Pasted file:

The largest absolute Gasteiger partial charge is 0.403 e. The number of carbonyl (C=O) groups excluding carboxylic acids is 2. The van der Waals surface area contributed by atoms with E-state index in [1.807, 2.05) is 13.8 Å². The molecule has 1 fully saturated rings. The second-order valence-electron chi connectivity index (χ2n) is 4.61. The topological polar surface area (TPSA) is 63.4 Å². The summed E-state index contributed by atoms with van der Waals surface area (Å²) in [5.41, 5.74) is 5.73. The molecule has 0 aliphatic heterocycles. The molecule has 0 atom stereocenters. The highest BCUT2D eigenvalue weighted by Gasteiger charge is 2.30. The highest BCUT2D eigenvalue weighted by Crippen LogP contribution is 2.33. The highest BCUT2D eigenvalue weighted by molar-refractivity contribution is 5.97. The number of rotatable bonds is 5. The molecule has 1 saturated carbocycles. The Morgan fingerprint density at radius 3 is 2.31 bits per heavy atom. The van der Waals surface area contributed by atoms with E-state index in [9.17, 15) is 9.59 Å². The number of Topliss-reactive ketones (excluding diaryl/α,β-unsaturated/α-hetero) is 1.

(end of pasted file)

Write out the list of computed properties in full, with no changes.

The largest absolute Gasteiger partial charge is 0.403 e. The number of carbonyl (C=O) groups excluding carboxylic acids is 2. The van der Waals surface area contributed by atoms with E-state index in [1.807, 2.05) is 13.8 Å². The molecule has 1 fully saturated rings. The second-order valence-electron chi connectivity index (χ2n) is 4.61. The topological polar surface area (TPSA) is 63.4 Å². The summed E-state index contributed by atoms with van der Waals surface area (Å²) in [5.41, 5.74) is 5.73. The molecule has 0 aliphatic heterocycles. The molecule has 0 atom stereocenters. The highest BCUT2D eigenvalue weighted by Gasteiger charge is 2.30. The highest BCUT2D eigenvalue weighted by Crippen LogP contribution is 2.33. The highest BCUT2D eigenvalue weighted by molar-refractivity contribution is 5.97. The number of rotatable bonds is 5. The molecule has 1 saturated carbocycles. The Morgan fingerprint density at radius 3 is 2.31 bits per heavy atom. The van der Waals surface area contributed by atoms with E-state index in [9.17, 15) is 9.59 Å². The number of Topliss-reactive ketones (excluding diaryl/α,β-unsaturated/α-hetero) is 1.